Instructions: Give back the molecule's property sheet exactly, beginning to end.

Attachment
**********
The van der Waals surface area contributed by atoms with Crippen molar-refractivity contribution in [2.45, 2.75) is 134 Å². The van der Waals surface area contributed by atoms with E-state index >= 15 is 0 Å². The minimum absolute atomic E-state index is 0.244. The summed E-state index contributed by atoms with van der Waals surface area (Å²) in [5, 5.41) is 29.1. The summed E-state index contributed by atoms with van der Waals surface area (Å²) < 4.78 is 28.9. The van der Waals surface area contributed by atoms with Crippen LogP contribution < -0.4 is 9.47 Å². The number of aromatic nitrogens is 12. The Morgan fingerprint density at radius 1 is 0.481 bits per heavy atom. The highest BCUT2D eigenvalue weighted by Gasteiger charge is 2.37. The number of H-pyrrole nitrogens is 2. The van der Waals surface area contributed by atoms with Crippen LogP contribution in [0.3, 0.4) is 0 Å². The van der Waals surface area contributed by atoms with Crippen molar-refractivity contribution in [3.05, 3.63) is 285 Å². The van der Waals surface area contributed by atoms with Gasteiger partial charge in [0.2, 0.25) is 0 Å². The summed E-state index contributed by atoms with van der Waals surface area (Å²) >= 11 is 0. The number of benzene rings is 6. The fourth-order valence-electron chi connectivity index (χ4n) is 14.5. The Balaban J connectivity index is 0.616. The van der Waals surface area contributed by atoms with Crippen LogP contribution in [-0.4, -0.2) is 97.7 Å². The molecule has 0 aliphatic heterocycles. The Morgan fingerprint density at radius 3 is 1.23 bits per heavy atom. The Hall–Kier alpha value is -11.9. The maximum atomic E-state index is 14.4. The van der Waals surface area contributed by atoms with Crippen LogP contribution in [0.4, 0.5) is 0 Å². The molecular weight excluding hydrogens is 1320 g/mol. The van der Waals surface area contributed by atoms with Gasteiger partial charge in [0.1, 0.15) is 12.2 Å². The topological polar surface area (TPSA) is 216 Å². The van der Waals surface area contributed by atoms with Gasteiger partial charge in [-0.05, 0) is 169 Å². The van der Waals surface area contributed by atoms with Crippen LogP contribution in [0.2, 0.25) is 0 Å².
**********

The van der Waals surface area contributed by atoms with Crippen molar-refractivity contribution in [2.45, 2.75) is 134 Å². The van der Waals surface area contributed by atoms with E-state index >= 15 is 0 Å². The minimum absolute atomic E-state index is 0.244. The summed E-state index contributed by atoms with van der Waals surface area (Å²) in [5, 5.41) is 29.1. The summed E-state index contributed by atoms with van der Waals surface area (Å²) < 4.78 is 28.9. The van der Waals surface area contributed by atoms with Crippen LogP contribution < -0.4 is 9.47 Å². The number of aromatic nitrogens is 12. The Morgan fingerprint density at radius 1 is 0.481 bits per heavy atom. The highest BCUT2D eigenvalue weighted by Gasteiger charge is 2.37. The number of H-pyrrole nitrogens is 2. The van der Waals surface area contributed by atoms with Crippen LogP contribution in [0.3, 0.4) is 0 Å². The van der Waals surface area contributed by atoms with Crippen molar-refractivity contribution in [3.05, 3.63) is 285 Å². The van der Waals surface area contributed by atoms with Gasteiger partial charge in [0.2, 0.25) is 0 Å². The summed E-state index contributed by atoms with van der Waals surface area (Å²) >= 11 is 0. The number of benzene rings is 6. The fourth-order valence-electron chi connectivity index (χ4n) is 14.5. The Balaban J connectivity index is 0.616. The van der Waals surface area contributed by atoms with Crippen LogP contribution in [-0.4, -0.2) is 97.7 Å². The molecule has 0 aliphatic heterocycles. The Morgan fingerprint density at radius 3 is 1.23 bits per heavy atom. The Hall–Kier alpha value is -11.9. The maximum atomic E-state index is 14.4. The van der Waals surface area contributed by atoms with Crippen LogP contribution in [0.4, 0.5) is 0 Å². The molecular weight excluding hydrogens is 1320 g/mol. The van der Waals surface area contributed by atoms with Gasteiger partial charge in [0.1, 0.15) is 12.2 Å². The topological polar surface area (TPSA) is 216 Å². The van der Waals surface area contributed by atoms with Gasteiger partial charge in [-0.05, 0) is 169 Å². The van der Waals surface area contributed by atoms with Crippen LogP contribution in [0.2, 0.25) is 0 Å².